OA data collection and monitoring is a critical component to adaptive, ecosystem-based fisheries management. Understanding how ocean conditions are changing is an important first step towards risk assessment and, ultimately, building a path forward to adapt to changing conditions. Because the waters of the North Pacific are so large, and because the need for data is so great, stakeholder participation and coordination between stakeholders and management agencies is essential.
The Sitka discussion highlighted fisherman and community interest in participating in this process, with a focus on opportunities to meaningfully contribute to data collection. It also highlighted interest from the scientists in pursuing research that helps fishing communities and their stakeholders make strong decisions for their futures. A continuing dialogue between the research field and these communities is an important piece of sustaining the livelihoods and diverse species dependent on a thriving marine ecosystem.
State of the Science workshop draws OA experts from Alaska and beyond
AMCC began promoting this meeting format on the heels of a successful state of the science workshop, coordinated by the Alaska Ocean Acidification Network. This workshop highlighted interest in inspiring a more robust dialogue between OA experts and seafood stakeholders, among other strong initiatives taking place around the state. Additional community Q&A sessions will take place this spring. Follow AMCC on Facebook to stay in the loop.
Regional and nearshore monitoring underway in Southeast
In Southeast Alaska, residents can keep tabs on a variety of projects collecting vital information close to home. This region of the state is unique in the interesting array of OA monitoring efforts being led by Sitka Sound Science Center, the Sitka Tribe and the Alaska Marine Highway. In addition, the Sitka harbor master’s office is currently home to AMCC’s ocean acidification kiosk. This touchscreen device offers a unique learning experience, sharing information about OA and testimonials from stakeholders around the state.
Join the Alaska OA Network and stay informed
New monitoring projects and opportunities to weigh in on this important issue are growing every day. To keep up-to-date on OA news in Alaska and how to participate, join the Alaska Ocean Acidification Network. Another great opportunity to engage in ecosystem observations is the Local Environmental Observer Network, a Northern tribal collective that offers members an opportunity to share observations about local environmental events.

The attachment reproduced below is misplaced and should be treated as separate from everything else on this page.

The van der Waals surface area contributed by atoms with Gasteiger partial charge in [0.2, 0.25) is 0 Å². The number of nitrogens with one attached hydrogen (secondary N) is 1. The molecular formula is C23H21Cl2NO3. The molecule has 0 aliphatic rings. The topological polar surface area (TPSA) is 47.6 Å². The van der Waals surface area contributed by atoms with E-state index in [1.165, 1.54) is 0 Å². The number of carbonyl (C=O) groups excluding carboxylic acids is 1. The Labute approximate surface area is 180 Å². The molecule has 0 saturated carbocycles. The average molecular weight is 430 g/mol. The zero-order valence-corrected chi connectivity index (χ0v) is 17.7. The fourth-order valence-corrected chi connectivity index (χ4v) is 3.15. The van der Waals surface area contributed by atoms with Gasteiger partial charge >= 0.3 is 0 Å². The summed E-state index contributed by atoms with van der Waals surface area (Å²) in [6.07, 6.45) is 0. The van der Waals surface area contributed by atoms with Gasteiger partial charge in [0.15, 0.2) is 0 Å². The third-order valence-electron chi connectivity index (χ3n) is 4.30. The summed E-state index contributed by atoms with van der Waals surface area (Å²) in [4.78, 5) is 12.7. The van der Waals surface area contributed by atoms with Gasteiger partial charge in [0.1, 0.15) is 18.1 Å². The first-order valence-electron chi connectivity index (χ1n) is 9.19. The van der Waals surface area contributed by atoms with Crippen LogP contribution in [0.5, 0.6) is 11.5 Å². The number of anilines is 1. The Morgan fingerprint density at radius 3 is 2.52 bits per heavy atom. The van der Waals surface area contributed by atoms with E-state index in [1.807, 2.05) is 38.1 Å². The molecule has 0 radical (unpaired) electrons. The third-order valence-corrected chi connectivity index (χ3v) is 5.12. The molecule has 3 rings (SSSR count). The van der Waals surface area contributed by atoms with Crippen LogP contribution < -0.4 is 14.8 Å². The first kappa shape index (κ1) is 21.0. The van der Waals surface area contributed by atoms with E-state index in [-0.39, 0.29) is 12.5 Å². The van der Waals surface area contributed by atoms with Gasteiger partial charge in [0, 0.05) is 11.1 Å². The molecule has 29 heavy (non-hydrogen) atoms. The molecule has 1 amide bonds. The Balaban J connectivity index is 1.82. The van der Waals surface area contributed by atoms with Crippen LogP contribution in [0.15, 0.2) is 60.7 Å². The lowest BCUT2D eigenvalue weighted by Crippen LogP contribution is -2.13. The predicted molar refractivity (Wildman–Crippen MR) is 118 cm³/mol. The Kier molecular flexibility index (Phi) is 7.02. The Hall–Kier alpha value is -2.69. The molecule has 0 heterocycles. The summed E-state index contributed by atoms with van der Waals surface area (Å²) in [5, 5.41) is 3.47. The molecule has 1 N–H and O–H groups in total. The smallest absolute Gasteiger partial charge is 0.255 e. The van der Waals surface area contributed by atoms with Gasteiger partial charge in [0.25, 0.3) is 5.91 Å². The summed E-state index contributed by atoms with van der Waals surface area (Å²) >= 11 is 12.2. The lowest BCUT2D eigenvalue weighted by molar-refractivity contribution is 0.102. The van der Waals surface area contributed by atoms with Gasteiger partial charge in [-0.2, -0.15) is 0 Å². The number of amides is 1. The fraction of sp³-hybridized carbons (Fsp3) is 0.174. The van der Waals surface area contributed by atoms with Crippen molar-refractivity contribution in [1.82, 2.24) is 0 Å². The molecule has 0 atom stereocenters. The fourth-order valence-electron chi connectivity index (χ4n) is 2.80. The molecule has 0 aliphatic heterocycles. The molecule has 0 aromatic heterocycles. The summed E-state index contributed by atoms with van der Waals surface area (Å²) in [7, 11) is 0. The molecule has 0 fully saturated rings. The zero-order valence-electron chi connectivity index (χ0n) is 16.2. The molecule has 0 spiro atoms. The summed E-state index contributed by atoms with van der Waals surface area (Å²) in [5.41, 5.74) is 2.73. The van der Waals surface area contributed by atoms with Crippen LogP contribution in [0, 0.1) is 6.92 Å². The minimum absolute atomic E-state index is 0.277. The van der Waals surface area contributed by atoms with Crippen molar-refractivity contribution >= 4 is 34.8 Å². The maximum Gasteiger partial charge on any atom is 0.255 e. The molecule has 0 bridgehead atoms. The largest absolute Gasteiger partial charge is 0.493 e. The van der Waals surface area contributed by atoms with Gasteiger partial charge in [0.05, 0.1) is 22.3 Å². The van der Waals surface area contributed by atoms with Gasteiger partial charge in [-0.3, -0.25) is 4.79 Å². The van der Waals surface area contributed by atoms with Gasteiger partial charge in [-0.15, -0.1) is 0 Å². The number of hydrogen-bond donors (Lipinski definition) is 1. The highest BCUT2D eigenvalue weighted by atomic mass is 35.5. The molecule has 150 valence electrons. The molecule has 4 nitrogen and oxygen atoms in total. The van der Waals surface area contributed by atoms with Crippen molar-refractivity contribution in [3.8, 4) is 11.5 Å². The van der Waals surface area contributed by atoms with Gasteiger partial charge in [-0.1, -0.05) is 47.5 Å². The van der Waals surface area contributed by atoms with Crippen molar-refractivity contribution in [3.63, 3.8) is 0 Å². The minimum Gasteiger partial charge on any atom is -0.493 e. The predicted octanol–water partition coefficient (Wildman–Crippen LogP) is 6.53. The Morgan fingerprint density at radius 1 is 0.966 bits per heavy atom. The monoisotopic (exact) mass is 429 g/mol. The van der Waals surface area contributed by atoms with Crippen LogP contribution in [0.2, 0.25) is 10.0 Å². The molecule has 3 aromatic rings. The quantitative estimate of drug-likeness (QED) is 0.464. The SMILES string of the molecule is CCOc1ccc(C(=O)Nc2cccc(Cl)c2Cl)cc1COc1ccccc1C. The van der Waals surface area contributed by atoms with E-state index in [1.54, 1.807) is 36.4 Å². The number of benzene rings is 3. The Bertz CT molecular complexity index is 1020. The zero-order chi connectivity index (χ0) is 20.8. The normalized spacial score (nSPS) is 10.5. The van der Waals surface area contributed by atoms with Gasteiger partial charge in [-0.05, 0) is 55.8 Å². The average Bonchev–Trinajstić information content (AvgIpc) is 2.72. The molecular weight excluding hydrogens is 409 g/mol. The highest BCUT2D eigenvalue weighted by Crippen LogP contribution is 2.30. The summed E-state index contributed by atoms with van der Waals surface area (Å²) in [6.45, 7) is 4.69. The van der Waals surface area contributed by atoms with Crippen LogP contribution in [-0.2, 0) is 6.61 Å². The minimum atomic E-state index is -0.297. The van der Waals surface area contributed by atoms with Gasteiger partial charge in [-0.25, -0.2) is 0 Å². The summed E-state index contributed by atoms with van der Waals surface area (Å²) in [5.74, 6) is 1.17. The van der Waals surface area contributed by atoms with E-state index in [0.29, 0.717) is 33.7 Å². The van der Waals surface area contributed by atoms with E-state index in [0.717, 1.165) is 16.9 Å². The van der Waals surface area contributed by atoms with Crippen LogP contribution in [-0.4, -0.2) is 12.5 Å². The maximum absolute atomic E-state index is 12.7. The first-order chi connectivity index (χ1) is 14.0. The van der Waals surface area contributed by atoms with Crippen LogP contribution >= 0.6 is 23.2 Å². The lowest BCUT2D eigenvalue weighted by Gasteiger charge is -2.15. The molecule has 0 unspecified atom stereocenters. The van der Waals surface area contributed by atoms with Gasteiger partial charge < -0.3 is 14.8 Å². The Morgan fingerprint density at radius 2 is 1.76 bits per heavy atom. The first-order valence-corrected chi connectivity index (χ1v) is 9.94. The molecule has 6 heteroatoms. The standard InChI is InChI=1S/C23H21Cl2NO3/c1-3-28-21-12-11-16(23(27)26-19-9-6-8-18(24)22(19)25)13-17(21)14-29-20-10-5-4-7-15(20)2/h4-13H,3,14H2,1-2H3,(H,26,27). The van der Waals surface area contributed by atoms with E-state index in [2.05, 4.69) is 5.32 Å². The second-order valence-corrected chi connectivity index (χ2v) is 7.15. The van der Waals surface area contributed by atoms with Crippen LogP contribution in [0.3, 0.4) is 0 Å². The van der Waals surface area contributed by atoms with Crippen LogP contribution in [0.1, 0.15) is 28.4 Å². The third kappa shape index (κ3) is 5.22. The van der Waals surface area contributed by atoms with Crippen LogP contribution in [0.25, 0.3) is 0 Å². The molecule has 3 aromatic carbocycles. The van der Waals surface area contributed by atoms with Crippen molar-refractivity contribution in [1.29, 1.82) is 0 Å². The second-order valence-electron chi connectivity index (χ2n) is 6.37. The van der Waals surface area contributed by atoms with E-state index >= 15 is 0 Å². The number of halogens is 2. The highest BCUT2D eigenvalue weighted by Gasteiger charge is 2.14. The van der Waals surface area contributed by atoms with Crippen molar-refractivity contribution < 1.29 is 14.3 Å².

Hannah Heimbuch is AMCC’s Homer-based Community Fisheries Organizer. She can be reached at email@example.com.
By Shannon Carroll
Sen. Dan Sullivan (R-Alaska) was recently named chairman of the Senate Subcommittee on Oceans, Atmosphere, Fisheries and Coast Guard for the 115th Congress. The subcommittee, among other things, is responsible for addressing matters that concern federal fisheries; it will be a key player in the ongoing effort to reauthorize the Magnuson Stevens Act (MSA). The Senate has yet to introduce a MSA bill, despite the House passing a bill in 2015, but rumors have been circulating that a draft bill is in the works.
AMCC believes strongly in the MSA. Its record speaks for itself: Since 2000, fishermen and managers have rebuilt more than 40 stocks nationwide, while Alaskan stocks under its jurisdiction have thrived since Congress passed the act. We are therefore hesitant, under the current political climate, to advocate for wholesale changes to the law. In our view, many of the issues facing Alaska and other regions could be addressed through increased funding for key programs such as at-sea monitoring, stock surveys, and enforcement; better use of existing funds; and improved application and enforcement of current laws and regulations.
Should the Senate decide to reauthorize the law, we are excited to have Senator Sullivan carrying on the “Alaska legacy” by taking a leadership position the process. Since Congress enacted the law, Alaska has always played a lead role in shaping our nation’s fisheries. Under Alaskan leadership, each reauthorization has been a bipartisan effort to improve the sustainability of our fisheries through reforms based upon science and stewardship. And, because of the lead role that Alaskans have played in the process, reauthorization always been an opportunity to directly address the issues facing Alaskan fishermen. In short, each reauthorization of the MSA has made fisheries management better for Alaskan fishermen.